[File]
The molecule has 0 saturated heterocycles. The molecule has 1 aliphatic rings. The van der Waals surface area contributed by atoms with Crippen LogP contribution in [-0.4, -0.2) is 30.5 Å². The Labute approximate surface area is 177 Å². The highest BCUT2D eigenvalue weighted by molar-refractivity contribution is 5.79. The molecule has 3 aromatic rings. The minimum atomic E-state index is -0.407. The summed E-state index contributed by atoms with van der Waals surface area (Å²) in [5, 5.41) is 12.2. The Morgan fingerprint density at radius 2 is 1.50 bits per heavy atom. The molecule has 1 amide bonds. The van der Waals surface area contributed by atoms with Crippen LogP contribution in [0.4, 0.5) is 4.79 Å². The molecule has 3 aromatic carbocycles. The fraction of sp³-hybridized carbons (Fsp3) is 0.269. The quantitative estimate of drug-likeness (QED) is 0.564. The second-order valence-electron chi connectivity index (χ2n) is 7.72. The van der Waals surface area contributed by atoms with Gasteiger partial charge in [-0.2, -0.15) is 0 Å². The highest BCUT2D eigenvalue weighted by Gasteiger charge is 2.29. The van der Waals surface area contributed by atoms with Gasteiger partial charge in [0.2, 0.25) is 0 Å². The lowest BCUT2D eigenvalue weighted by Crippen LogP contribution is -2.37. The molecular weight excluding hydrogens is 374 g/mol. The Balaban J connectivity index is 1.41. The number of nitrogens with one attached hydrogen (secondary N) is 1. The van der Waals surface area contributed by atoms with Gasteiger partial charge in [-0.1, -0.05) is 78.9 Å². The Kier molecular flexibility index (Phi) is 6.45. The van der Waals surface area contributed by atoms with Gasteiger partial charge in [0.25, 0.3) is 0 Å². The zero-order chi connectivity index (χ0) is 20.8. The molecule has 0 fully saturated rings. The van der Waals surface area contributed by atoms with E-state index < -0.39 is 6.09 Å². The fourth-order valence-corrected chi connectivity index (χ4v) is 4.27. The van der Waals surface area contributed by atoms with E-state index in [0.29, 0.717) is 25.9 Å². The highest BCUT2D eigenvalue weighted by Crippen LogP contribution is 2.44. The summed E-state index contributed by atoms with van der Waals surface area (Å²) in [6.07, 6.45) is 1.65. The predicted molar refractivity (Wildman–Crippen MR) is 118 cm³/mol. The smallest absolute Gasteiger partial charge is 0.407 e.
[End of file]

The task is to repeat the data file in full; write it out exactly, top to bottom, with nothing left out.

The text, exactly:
The molecule has 0 saturated heterocycles. The molecule has 1 aliphatic rings. The van der Waals surface area contributed by atoms with Crippen LogP contribution in [-0.4, -0.2) is 30.5 Å². The Labute approximate surface area is 177 Å². The highest BCUT2D eigenvalue weighted by molar-refractivity contribution is 5.79. The molecule has 3 aromatic rings. The minimum atomic E-state index is -0.407. The summed E-state index contributed by atoms with van der Waals surface area (Å²) in [5, 5.41) is 12.2. The Morgan fingerprint density at radius 2 is 1.50 bits per heavy atom. The molecule has 1 amide bonds. The van der Waals surface area contributed by atoms with Crippen LogP contribution in [0.4, 0.5) is 4.79 Å². The molecule has 3 aromatic carbocycles. The fraction of sp³-hybridized carbons (Fsp3) is 0.269. The quantitative estimate of drug-likeness (QED) is 0.564. The second-order valence-electron chi connectivity index (χ2n) is 7.72. The van der Waals surface area contributed by atoms with Gasteiger partial charge in [-0.2, -0.15) is 0 Å². The highest BCUT2D eigenvalue weighted by Gasteiger charge is 2.29. The van der Waals surface area contributed by atoms with Gasteiger partial charge in [0.2, 0.25) is 0 Å². The lowest BCUT2D eigenvalue weighted by Crippen LogP contribution is -2.37. The molecular weight excluding hydrogens is 374 g/mol. The Balaban J connectivity index is 1.41. The number of nitrogens with one attached hydrogen (secondary N) is 1. The van der Waals surface area contributed by atoms with Gasteiger partial charge in [-0.1, -0.05) is 78.9 Å². The Kier molecular flexibility index (Phi) is 6.45. The van der Waals surface area contributed by atoms with Gasteiger partial charge in [0.25, 0.3) is 0 Å². The zero-order chi connectivity index (χ0) is 20.8. The molecule has 0 fully saturated rings. The van der Waals surface area contributed by atoms with E-state index < -0.39 is 6.09 Å². The fourth-order valence-corrected chi connectivity index (χ4v) is 4.27. The van der Waals surface area contributed by atoms with E-state index in [0.29, 0.717) is 25.9 Å². The highest BCUT2D eigenvalue weighted by Crippen LogP contribution is 2.44. The summed E-state index contributed by atoms with van der Waals surface area (Å²) in [6.07, 6.45) is 1.65. The predicted molar refractivity (Wildman–Crippen MR) is 118 cm³/mol. The smallest absolute Gasteiger partial charge is 0.407 e.